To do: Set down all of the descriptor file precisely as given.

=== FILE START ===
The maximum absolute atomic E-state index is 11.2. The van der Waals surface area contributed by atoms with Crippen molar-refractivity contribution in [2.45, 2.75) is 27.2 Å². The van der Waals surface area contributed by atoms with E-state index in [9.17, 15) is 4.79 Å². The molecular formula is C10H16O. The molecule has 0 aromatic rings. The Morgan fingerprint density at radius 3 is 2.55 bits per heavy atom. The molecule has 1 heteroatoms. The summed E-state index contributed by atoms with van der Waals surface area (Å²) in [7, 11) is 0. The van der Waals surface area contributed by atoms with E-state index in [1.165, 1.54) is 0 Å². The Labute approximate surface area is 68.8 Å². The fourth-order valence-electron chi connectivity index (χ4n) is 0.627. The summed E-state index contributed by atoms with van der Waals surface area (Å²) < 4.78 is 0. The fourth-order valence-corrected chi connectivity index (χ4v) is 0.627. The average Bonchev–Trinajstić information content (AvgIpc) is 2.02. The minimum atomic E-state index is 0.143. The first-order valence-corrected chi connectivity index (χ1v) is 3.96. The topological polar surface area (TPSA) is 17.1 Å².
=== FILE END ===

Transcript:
The maximum absolute atomic E-state index is 11.2. The van der Waals surface area contributed by atoms with Crippen molar-refractivity contribution in [2.45, 2.75) is 27.2 Å². The van der Waals surface area contributed by atoms with E-state index in [9.17, 15) is 4.79 Å². The molecular formula is C10H16O. The molecule has 0 aromatic rings. The Morgan fingerprint density at radius 3 is 2.55 bits per heavy atom. The molecule has 1 heteroatoms. The summed E-state index contributed by atoms with van der Waals surface area (Å²) in [7, 11) is 0. The van der Waals surface area contributed by atoms with E-state index in [1.165, 1.54) is 0 Å². The Labute approximate surface area is 68.8 Å². The fourth-order valence-electron chi connectivity index (χ4n) is 0.627. The summed E-state index contributed by atoms with van der Waals surface area (Å²) < 4.78 is 0. The fourth-order valence-corrected chi connectivity index (χ4v) is 0.627. The average Bonchev–Trinajstić information content (AvgIpc) is 2.02. The minimum atomic E-state index is 0.143. The first-order valence-corrected chi connectivity index (χ1v) is 3.96. The topological polar surface area (TPSA) is 17.1 Å².